Immaterial values to wear: Andrea Crews promotes innovation & upcycling

Hosted at Station F, France's biggest and hottest startup incubator, the Hardware to Software collection empowers entrepreneurs

in brief

Earlier on today, Andrea Crews presented its Spring Summer 2019 collection ‘Hardware to Software’, at Station F. Mixed and overlapped sportswear and workwear meet reflective materials and offer a redefinition of the business man’s style.

Born in Palais de Tokyo, in a pile of clothes, in the middle of an explosion of collaborative creativity, Andrea Crews is a fashion collective, born in 2002. The label has always been about collaboration, and as a firm believer that disciplines interpenetrate each other, Andrea Crews fostered this belief through its “Fashion Art Activism” manifesto and creative collective.

This season, the collective has chosen Station F for its latest collection show (Station F is French entrepreneur Xavier Niel’s latest “baby” – an incubator campus, said to be the world’s largest – and which also happens to be our offices). So you can imagine how happy we were to discover a collection dedicated to the “millennial entrepreneur” :)

Image credit: Imaxtree.

An immersion into the digital world and its aspirations, redefining the style of the business man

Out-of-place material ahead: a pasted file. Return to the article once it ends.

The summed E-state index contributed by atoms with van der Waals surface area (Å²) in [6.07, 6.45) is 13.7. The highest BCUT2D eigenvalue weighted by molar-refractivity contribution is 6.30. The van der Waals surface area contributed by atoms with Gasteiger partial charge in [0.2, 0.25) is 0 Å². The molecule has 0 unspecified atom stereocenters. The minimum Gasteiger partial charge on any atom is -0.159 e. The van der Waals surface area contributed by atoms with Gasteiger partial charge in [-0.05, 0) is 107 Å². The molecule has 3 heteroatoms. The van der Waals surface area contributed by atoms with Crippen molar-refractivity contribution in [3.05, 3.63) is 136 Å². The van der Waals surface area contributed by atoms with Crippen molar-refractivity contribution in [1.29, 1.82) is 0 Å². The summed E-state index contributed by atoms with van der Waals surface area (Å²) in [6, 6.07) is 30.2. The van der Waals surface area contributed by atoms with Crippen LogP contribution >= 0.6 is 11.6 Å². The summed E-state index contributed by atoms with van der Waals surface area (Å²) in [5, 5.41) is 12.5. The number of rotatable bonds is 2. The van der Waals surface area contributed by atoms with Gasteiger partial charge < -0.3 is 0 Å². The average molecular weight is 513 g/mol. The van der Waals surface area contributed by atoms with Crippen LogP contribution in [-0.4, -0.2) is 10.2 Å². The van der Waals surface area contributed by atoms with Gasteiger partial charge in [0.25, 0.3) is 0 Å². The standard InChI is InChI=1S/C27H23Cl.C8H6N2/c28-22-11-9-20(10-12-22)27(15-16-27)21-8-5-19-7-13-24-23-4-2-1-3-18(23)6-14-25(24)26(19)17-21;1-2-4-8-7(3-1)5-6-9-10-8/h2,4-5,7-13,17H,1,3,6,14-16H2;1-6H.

Portraying a man “who knows how to surf”, the collective imagined a mix of sportswear and workwear to dress what they call the “Millennial entrepreneur”, be it a startuper, a hacker or a trader. With overlapped and mixed materials imitating the hulls of computers, the clothes featured reflective flashes and pastels of grey collars, mixed with a range of color in grey-beige of retro-futuristic machines or t-shirts showcasing Edward Snowden or Assange as icons.

But most of all, what is interesting in Andrea Crews is its approach: the label has long been upcycling, or even highjacking old clothes into new ones, mixing influences and styles for a new aesthetics, way before it was cool. Indeed, before launching its ready-to-wear line, in 2012, the crew has been making unique garments from old ones for ten years.

Credit: Hypebeast.

Credit: Hypebeast.

Credit: Uncle Johnsot.

Credit: Samuells Studio.

Credit: Coeval.

Credit: Uncle Johnsot.

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